generated assembly

This is a discussion on generated assembly within the C++ Programming forums, part of the General Programming Boards category; I'm playing around with link time optimization in Visual C++, whole program optimization (WPO) its called there. Specifically checking if ...

  1. #1
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    generated assembly

    I'm playing around with link time optimization in Visual C++, whole program optimization (WPO) its called there. Specifically checking if MSVC inlines a one-liner function in another module.

    so I have this function

    Code:
    int Bla::GetBla() { return m_x; }
    and this main in another module, pretty simple

    Code:
    int main(int argc, char **argv)
    {
    	Bla bla(std::rand());
    
    	int x = bla.GetBla();
    
    	cout << x << endl;
    
    	return 0;
    }
    When I turn on optimizations but no WPO I get the following assembler for the call to GetBla.

    ; 35 : int x = bla.GetBla();
    lea ecx, DWORD PTR _bla$[esp+8]
    call ?GetBla@Bla@@QAEHXZ; Bla::GetBla
    push eax

    asm for GetBla itself:
    ?GetBla@Bla@@QAEHXZ PROC; Bla::GetBla, COMDAT;
    ; 10 : return m_x;
    mov eax, DWORD PTR [ecx]


    With WPO turned on I get this:

    ; 35 : int x = bla.GetBla();
    call ?GetBla@Bla@@QAEHXZ ; Bla::GetBla
    push eax

    asm for GetBla itself:

    ?GetBla@Bla@@QAEHXZ PROC; Bla::GetBla, COMDAT;

    ; 10 : return m_x;
    mov eax, DWORD PTR [eax]


    I don't understand the lea instruction before the call to GetBla in the version with WPO turned OFF. What's the use of that. And why doesn't it get emitted in the version with WPO turned ON?

    Does anyone know?

  2. #2
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    I don't have a clue and I don't plan to encounter this kind of ugly syntax ever. Someone here can help. Dropping this link couldn't hurt. Lots of Masm and Visual C++ going on. Masm is Microsoft ... Masm32 brought it out of the stone-age. Seach keyword C++. The MASM Forum - Index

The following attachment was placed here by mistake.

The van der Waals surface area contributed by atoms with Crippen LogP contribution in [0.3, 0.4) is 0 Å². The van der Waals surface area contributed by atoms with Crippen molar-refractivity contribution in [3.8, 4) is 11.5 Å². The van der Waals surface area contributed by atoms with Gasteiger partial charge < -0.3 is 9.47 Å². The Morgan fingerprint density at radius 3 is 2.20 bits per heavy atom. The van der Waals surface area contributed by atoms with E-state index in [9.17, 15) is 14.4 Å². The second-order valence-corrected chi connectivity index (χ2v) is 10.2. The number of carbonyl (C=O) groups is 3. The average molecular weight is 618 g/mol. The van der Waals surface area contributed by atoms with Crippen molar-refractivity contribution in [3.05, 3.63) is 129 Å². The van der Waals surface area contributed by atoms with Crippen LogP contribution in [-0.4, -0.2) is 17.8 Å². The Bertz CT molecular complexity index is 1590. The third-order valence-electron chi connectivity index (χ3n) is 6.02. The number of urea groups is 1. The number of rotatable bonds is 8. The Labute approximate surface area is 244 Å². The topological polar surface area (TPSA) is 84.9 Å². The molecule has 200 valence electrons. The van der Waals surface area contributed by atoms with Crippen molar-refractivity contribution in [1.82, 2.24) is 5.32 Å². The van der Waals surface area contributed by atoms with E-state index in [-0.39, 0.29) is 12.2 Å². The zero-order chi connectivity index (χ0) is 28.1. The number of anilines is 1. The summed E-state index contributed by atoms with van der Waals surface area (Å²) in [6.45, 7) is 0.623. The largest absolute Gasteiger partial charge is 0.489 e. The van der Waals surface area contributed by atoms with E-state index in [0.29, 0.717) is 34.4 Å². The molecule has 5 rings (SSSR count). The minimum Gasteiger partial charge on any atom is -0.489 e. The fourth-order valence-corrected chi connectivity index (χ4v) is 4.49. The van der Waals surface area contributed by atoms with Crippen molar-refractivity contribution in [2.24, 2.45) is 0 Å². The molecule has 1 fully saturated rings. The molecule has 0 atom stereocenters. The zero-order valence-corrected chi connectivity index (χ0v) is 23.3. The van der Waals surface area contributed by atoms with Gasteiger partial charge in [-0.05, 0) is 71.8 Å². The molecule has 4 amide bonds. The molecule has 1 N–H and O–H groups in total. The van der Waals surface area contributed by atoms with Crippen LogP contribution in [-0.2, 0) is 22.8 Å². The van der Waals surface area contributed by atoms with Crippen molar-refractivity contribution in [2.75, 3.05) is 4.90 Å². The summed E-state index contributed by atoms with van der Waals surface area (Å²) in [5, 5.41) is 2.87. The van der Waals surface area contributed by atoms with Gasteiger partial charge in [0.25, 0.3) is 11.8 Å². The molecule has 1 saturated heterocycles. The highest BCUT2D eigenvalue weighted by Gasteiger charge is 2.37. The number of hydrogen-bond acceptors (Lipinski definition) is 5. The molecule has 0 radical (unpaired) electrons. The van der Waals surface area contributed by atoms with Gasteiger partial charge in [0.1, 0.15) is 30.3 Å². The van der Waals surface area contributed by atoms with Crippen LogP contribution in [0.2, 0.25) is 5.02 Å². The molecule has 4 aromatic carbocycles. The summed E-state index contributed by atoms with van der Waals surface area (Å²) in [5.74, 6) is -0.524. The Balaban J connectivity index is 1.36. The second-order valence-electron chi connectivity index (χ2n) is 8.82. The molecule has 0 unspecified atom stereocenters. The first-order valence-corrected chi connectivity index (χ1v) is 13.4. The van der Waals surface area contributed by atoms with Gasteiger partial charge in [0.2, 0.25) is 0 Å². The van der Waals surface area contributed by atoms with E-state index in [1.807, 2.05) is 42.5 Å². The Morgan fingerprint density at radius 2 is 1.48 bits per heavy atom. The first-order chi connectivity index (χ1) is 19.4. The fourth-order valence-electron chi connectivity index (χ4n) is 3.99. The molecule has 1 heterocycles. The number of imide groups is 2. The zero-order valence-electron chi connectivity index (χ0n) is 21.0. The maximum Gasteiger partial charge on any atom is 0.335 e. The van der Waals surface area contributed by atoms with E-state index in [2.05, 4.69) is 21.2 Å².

3. #3
    BMJ
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    With WPO turned off your main module has no knowledge of the Bla module and so the optimizer can't do certain things like find the best use of registers across module boundaries.

    Since you're invoking a non-static class method, the calling convention is thiscall and Microsoft implements thiscall by passing the "this" pointer in register ecx. This is what the lea instruction is doing in your code; It's fulfilling the caller's obligation of a thiscall.

    Without WPO your main module can't make any assumptions about what the method does and so it plays nice.

  4. #4
    C++まいる!Cをこわせ! Elysia's Avatar
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    Since bla is an object, and objects need a this pointer, the compiler takes the address of the object (since it's on the stack) and passes it to the function via the ecx register.
    Quote Originally Posted by Adak View Post
    io.h certainly IS included in some modern compilers. It is no longer part of the standard for C, but it is nevertheless, included in the very latest Pelles C versions.
    Quote Originally Posted by Salem View Post
    You mean it's included as a crutch to help ancient programmers limp along without them having to relearn too much.

    Outside of your DOS world, your header file is meaningless.

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